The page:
The subtitle of this book is “A journey to the heart of two footballing cultures”, and Gianluca Vialli, having grown up and played most of his career in Italy before ending it playing and then managing in England, is well placed to make the comparison (as indeed is his co-writer Gabriele Marcotti, the UK correspondent for Corriere dello Sport). He also interviewed many of the major figures in both countries, including managers, referees and former players.
The comparison is interesting and I suspect most of his diagnoses are right: for example, that the English are not so much tactically inept as completely uninterested, that we don’t treat it as a serious profession, that the specifically working class identity of football in Britain is a key part of why it has developed differently here, and that an unjustified sense of the superiority of English football has kept us from learning useful lessons from all those countries that win World Cups more often than we do.
If that makes it sound like he portrays the English as the village idiots of European football, well, it does feel like that at times. He finds enough negative things to say about Italian football culture, but it’s pretty clear which country he thinks produces better footballers. It’s not just the football itself, though; he has interesting things to say about the differences in the media, the fans, and the attitude to managers.
There is a perhaps inevitable tendency to lapse into presenting national stereotypes as though they were explanations; not just from Vialli, either, but from many of his interviewees. I think Vialli is generally careful to go beyond stereotypes to find more specific explanations, but there’s still a certain amount of ‘Latins are like x and northern Europeans are like y’ being bandied around. Here’s an example of the kind of thing I found questionable:
These are the kind of mental acrobatics many of us go through in Italy – quite the opposite of England. But then the English are off to war, blindly trusting their leader, while the Italians aren’t quite so sure…
‘Look, it’s in the blood of the English. It’s the almost military attitude with which they approach everything,’ says Wenger. ‘They do as they’re told, they follow orders, they do not question authority and they never give up, not even when they are three goals down and there are two minutes to go. I don’t think it’s a coincidence. Every time there is a war, the English almost always win. The Italians on the other hand…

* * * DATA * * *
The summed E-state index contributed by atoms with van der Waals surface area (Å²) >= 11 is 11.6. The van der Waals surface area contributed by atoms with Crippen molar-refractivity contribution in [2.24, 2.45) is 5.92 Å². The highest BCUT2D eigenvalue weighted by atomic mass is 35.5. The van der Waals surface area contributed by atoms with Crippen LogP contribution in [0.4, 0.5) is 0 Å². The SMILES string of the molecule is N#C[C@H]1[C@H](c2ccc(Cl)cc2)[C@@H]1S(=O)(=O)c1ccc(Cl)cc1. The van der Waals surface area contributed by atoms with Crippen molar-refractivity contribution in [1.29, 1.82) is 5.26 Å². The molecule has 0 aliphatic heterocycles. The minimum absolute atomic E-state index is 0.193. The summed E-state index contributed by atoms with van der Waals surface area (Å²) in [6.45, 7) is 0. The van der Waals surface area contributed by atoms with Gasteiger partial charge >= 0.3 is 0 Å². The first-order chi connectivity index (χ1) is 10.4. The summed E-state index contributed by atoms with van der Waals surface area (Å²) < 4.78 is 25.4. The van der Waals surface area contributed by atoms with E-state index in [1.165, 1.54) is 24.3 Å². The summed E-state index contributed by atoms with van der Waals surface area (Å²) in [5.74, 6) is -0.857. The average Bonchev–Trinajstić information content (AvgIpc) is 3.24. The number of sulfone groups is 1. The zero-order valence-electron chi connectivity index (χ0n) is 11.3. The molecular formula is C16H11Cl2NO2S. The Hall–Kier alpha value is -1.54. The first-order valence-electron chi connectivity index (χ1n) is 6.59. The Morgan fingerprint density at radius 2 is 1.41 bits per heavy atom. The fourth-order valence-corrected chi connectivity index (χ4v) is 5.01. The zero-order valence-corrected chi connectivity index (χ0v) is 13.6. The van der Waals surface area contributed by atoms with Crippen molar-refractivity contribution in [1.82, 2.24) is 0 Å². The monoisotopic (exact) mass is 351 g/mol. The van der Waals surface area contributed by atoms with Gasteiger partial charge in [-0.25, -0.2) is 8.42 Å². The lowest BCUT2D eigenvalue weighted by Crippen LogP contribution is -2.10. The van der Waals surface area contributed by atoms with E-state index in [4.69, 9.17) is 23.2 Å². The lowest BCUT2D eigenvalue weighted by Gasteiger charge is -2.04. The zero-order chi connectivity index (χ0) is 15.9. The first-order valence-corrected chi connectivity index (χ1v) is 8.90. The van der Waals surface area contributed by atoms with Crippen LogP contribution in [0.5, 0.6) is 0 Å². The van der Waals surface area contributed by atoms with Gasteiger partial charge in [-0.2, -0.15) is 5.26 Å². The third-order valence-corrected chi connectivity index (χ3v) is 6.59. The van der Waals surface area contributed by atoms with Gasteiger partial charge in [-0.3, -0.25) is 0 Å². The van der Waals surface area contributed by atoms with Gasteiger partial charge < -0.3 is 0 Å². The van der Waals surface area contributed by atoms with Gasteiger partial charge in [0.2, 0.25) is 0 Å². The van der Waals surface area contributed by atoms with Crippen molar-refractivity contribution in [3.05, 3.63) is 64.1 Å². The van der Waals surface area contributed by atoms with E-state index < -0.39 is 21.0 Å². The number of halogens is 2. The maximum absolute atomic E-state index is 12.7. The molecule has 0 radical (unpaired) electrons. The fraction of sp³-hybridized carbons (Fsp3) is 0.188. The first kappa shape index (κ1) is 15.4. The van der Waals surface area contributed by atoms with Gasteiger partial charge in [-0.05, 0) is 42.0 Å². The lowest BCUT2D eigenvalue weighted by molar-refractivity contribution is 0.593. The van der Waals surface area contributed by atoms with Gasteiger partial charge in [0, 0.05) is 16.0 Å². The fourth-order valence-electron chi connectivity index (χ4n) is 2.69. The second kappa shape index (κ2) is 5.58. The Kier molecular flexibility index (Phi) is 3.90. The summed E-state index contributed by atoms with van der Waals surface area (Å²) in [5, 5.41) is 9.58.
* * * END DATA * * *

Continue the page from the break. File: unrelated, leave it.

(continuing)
There was no need for Wenger to finish the sentence. I knew where he was going with it. And, admittedly, he has a point. As a nation, we are far less warlike than the English – not to mention the Germans – so our record in war is not quite as good as our record in football. The football-as-war analogy is popular in some coaching circles but in my opinion it is flawed. Football is a collaborative effort, it’s the synthesis of the individual and the collective: it’s not about blindly following orders.
I’m not going to argue with Wenger and Vialli’s practial experience of what it’s like to manage an English football team, but as it happens I’ve recently been reading The Utility of Force: The Art of War in the Modern World by Rupert Smith, which makes it clear that the British Army believes strongly in a devolved command structure, where soldiers lower down the command structure are given an objective but then have the responsibility of making their own decisions about the details of putting it into practice, and the flexibility to respond to events. Which means their training has to give them the kind of tactical and contextual knowledge that allows them to make those decisions. If you ever hear the Army talk about themselves, the key word they like to use is ‘professional’. In other words, the British Army’s approach to war is more like the Italian approach to football.
Which doesn’t tell us much about the chances of England winning the World Cup in my lifetime but might say something about the helpfulness of national stereotypes.